Though the National Defense Authorization Act will be passed with no amendments, Sen. Kirsten Gillibrand has also introduced the Military Justice Improvement Act, which would remove prosecution of sexual assault from the military chain of command, as a stand-alone bill, and she says she will continue to fight for its passage.
After what feels like years on the defensive, reproductive rights advocates pushed ahead with proposed federal protections for reproductive rights.
The former head of the U.S. Air Force’s sexual assault prevention branch was acquitted Wednesday of assaulting a young woman outside a Virginia bar.
The senator is optimistic that her amendment, the Military Justice Improvement Act, could reach even the 60 votes needed to break a filibuster.
The U.S. Army’s first woman three-star general and its former top psychiatrist join a former Obama Pentagon appointee to argue for removing prosecution of sex crimes by military members from the chain of command.
Will the Roberts Court weigh in on the contraception mandate this summer? And how is the fight over the contraception mandate connected to GOP efforts to defund Obamacare?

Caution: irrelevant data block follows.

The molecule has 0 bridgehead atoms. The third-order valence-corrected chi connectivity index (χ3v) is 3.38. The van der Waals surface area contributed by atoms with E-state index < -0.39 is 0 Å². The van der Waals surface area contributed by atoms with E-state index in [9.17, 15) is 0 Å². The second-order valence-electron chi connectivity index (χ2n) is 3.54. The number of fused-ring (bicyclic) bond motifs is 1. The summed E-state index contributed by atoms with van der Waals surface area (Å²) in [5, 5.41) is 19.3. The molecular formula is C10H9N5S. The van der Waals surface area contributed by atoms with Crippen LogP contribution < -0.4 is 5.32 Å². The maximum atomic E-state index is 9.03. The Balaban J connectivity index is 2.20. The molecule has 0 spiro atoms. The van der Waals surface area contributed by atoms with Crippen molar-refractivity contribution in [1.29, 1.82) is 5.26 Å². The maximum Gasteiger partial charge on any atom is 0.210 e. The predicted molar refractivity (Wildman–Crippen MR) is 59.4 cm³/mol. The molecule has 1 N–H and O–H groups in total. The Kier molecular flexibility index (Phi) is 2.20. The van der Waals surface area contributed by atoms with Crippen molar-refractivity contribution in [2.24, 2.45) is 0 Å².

Studies suggest that Gen Xers like Kirsten Gillibrand question authority and reject seniority, while Baby Boomers like Claire McCaskill treasure loyalty and play by the rules. A proposal to stem the military’s sexual assault crisis may just be the result of generational divide.
I take a look at some of the horrible insinuations, statements, and questions used by defense attorneys to impugn the character of a 21-year-old female midshipman.
A lawsuit filed after the close of an Article 32 hearing in a Naval Academy rape case argues the military justice system is biased against victims of sexual violence.
A woman at the Naval Academy, after reporting gang rape by football players, is put on trial. Meanwhile, an Air Force case shows how chain of command protects perpetrators.